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Church, state, and school: What might Supreme Court ruling mean for vouchers?

Thirty-eight states have amendments prohibiting state money from going to religious organizations. A Supreme Court case Wednesday, about whether a religious private school is eligible for state grant money, could change that.

Annaliese Nurnberg/Missourian via AP/File
The playground at Trinity Lutheran Church in Columbia, Mo., shown in 2016. Justice Neil Gorsuch's first week hearing Supreme Court arguments features a case that's giving school choice advocates hope for an easier use of public money for private, religious schools in dozens of states. The long-delayed argument Wednesday deals with whether Missouri should pay for a soft surface at the church playground.

Dig beneath the rubber playground surface at issue in the latest landmark case before the United States Supreme Court and you’ll find a tricky question – a conundrum born out of the gray area between the Constitution’s two key religious protection provisions.

Dig a little deeper, and you’ll find potentially momentous implications for the nationwide debate over school choice voucher programs.

The case to be argued before the high court on Wednesday – now with a full complement of nine justices after Justice Neil Gorsuch took his seat at the bench this week – dates back to 2012, when the Trinity Lutheran Church in Columbia, Mo., applied for a state grant to fund the resurfacing of its preschool’s playground with recycled tire rubber. While the state ranked the church’s application fifth out of the 44 it received, it denied the application, citing a provision in the Missouri constitution – known colloquially as a Blaine amendment – that prohibits money from the state treasury from going “directly or indirectly in aid of any church, sect, or denomination of religion.”

Trinity Lutheran challenged the decision in federal court, saying it violated both the free exercise and equal protection provisions of the First Amendment, but both the district court and the 8th Circuit court of Appeals ruled for Missouri. The Supreme Court agreed to hear the case 15 months ago, and the unusually long wait before arguments (the longest such delay in 2015 was 12 months) is one sign of how contentious the case could be, with the justices possibly delaying until a ninth justice took office to avoid a 4-to-4 tie. (Missouri Gov. Eric Greitens announced a change in the state policy last week, saying religious organizations are now eligible for those grants, but the case itself is still scheduled to proceed.)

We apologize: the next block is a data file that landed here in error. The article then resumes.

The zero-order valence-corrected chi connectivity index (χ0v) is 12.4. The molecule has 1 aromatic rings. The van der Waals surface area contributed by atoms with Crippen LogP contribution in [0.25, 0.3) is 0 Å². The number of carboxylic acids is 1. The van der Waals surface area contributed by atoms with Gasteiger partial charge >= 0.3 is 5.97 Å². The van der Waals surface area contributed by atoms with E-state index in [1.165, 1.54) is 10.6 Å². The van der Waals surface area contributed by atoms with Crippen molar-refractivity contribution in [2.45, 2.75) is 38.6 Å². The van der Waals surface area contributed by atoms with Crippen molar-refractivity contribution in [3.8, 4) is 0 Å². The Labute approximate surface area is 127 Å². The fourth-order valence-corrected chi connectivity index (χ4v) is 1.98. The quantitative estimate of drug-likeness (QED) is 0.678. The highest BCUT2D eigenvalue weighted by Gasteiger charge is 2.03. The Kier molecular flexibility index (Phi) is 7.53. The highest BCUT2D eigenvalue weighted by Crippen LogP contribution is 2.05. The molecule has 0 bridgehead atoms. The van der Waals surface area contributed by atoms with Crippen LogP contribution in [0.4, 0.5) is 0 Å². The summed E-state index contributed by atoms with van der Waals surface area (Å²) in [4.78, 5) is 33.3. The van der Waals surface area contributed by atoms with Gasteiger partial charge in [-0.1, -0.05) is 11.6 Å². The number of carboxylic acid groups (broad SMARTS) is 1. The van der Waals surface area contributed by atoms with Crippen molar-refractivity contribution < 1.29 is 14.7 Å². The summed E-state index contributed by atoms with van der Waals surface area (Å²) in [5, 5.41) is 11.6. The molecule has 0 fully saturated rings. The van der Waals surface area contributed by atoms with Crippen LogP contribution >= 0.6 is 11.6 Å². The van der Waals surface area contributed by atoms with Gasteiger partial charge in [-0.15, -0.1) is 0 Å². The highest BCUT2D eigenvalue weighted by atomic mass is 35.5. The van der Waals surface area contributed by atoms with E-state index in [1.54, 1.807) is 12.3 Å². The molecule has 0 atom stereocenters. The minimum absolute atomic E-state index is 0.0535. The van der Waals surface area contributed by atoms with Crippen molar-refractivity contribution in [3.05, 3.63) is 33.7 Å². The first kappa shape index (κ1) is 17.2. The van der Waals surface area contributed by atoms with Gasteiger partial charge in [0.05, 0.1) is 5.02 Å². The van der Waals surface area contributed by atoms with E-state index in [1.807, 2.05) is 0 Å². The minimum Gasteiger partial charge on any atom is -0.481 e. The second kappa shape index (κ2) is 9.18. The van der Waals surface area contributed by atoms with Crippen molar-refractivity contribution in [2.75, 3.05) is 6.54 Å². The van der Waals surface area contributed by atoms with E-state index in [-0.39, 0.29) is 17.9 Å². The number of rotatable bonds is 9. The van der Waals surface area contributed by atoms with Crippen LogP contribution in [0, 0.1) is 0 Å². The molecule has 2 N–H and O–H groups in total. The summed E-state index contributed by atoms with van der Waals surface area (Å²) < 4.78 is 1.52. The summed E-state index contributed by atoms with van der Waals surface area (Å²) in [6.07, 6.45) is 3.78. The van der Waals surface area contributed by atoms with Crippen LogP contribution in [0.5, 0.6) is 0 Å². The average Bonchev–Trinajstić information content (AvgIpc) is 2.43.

The Trinity case could just be the beginning of “a pivotal period” for the school voucher movement in America, says Patrick Wolf, a professor of education policy at the University of Arkansas.

“It’s either going to reach escape velocity and just become a much more prominent part of our education system,” he says, “or it’s going to be heavily constrained in this moment.”

The core question is complex, asking at what point separating church and state becomes so involved that it harms churches. But what does it have to do with vouchers programs?

The answer lies in the Blaine amendments. Modeled on – and named after – a failed amendment to the federal constitution proposed by 19th-century Republican Congressman James Blaine, they are provisions in state constitutions that prohibit direct government aid to parochial schools (provisions that historians believe were motivated by a fear of Catholic teachings infiltrating schools).